The Science Of Seeing
Infinite Shades of Grey
How much of what we know about the world is relative to our perception and the way we see things? Are we all looking at the same thing or are there infinite shades of grey?
18th century philosopher David Hume was most interested in the spontaneous experience of everyday life — he wanted to understand how a child experiences the world. As an empiricist, Hume’s preoccupation was with knowledge derived from sensory perception. To see is to know. He believed that everything we think and know was preceded by a corresponding sensory experience (with the exception of his “Missing Shade of Blue” problem).
Ophthalmologists are developing a new retinal prosthesis device that allows blind people to have partial vision — or at least enough that they can make out shapes and safely avoid many dangerous situations. While the device doesn’t completely cure blindness, it has the potential to drastically alter a person’s way of life. For people who otherwise operate in the dark, this device may enhance their vision of the world in ways they never thought possible.
What might Hume say about this new breakthrough in optics and the altered worldview that accompanies it? What is the link between knowing and seeing? And how does that knowledge — and our vision of it — change with our empirical experiences?
We take for granted the relativity of sight. Do we all see the same thing? How do we know if the colors we see are the same colors seen by others? When someone says that the sky is blue, it creates an experience within ourselves that relates the color blue to previous experiences we’ve had with the color blue. But how do I know that the “blue experience” I’m having is the same one that you’re having? Since we are never able to see what another is seeing, there is no way of knowing whether our blue experiences match.
The same may be said for human experiences. We all see certain experiences and events in life differently from others. But what “colors” the way we see something? What changes the way we envision the world? Sometimes it’s a relationship or a personal encounter; other times it’s a traumatic life event.
RadioLab did a story on two blind men who see the world in completely different ways. One, John Hull, slowly became blind and decided that the world is not the way he remembered it — and so stopped picturing it all together. He was convinced that the reality that he lived in was not the one that existed. John: “I made the decision to not picture what my wife looked like. I can’t bear to be wrong and there’s no way I could ever remember exactly what she looked like.”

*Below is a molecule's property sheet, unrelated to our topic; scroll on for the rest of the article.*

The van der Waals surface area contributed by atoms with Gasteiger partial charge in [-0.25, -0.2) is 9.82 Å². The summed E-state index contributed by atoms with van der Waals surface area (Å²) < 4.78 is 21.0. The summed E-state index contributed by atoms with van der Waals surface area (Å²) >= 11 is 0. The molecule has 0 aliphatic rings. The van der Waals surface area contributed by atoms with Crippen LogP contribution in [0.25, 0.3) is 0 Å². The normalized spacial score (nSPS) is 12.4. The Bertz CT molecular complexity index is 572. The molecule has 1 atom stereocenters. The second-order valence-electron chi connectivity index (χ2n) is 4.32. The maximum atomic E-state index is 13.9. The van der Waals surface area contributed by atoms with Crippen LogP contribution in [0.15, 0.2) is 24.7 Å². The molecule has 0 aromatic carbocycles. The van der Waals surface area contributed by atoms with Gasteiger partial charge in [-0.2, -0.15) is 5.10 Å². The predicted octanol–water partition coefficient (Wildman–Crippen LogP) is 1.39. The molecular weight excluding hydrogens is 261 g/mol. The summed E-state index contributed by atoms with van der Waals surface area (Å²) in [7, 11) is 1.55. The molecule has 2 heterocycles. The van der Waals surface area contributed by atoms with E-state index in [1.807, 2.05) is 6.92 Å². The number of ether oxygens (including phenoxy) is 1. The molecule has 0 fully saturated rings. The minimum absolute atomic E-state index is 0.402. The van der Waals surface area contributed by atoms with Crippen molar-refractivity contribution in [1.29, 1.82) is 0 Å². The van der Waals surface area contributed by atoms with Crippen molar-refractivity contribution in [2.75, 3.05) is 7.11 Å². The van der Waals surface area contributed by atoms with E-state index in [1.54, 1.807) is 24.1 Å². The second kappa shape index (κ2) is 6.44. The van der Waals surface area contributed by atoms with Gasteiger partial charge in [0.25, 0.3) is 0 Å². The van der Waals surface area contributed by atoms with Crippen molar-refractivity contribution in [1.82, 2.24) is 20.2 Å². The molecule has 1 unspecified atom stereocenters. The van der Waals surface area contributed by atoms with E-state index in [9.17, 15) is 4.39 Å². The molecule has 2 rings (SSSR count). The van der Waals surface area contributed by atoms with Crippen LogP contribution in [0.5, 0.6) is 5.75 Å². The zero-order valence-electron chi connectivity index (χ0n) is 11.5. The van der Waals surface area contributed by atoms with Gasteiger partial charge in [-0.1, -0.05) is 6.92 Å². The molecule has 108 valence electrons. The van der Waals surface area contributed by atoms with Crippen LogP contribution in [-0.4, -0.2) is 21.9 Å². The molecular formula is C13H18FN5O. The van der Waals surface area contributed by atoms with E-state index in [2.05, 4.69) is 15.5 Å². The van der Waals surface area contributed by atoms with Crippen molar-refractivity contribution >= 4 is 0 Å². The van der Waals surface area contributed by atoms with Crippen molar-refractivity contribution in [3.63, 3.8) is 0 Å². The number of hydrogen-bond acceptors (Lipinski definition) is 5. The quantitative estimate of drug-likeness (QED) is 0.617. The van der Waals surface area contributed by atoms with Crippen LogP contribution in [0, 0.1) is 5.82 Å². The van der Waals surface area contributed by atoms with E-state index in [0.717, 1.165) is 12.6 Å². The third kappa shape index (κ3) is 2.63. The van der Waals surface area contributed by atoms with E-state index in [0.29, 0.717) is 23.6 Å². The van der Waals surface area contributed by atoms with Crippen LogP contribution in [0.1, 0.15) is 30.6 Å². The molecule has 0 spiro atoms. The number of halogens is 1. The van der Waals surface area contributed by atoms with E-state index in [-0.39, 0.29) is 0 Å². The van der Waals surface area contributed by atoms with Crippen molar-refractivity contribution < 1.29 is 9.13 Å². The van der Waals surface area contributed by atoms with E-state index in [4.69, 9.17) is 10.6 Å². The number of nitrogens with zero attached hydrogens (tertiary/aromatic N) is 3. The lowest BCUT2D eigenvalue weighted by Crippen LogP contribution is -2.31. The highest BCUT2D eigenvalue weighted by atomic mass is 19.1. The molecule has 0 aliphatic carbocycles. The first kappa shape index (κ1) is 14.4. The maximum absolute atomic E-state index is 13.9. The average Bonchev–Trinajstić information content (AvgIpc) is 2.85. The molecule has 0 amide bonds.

The other, Zoltan Torey, lost his sight suddenly in a lab. He could not live without images and dealt with his blindness by continually painting and creating vivid imagery of what he thinks is his reality. Zoltan: “I decided to recreate the world exactly the way I sense it through detailed images. It’s like living with a continually produced film strip.”
Which is correct? How do events like these change how we view and exist in the world?
Sometimes our vision is transformed not by empiricism but by our bodies themselves. Synesthesia is a neurological condition linked to increased connectivity in the brain, which causes people to blend senses together (i.e. seeing numbers, music, or even emotions as colors). For example when Anders, a 21 year old student sees the number four, she also sees “an intense sky blue.” Synesthesia is a condition that scientists are not trying to cure. Rather, they are trying to study it to explain certain complicated regions of the brain with no previous connection. Synesthesia, like other neurological disorders, changes the way people perceive and see reality. But is this a bad thing? The American Synesthesia Association doesn’t think so. They encourage synesthetes to connect with and express their creativity and share their unique way of seeing the world with the rest of us.
Feeling inspired to expand and explore the vicissitudes of your own sight and personal perception? Here are some fun, vision-altering starting points:
- Consider “Dark Dining”: Originating in France, dark diners are blindfolded and served (by legally blind waiters) in the dark — unable to see their food and unaware of what they’re about to eat. When one sense is impaired, other senses are heightened, making for an entirely new and different dining experience. Here are some dark dining restaurants in NYC: Camaje, Dans le Noir.
- Take this image-based personality test that determines information about your personality by allowing you to choose which images resonate with who you are. (For the most accurate results, trust your first instincts and don’t overthink what the images mean to you.)
- Enlist a friend to stare at these optical illusions with you. How does your perception differ?
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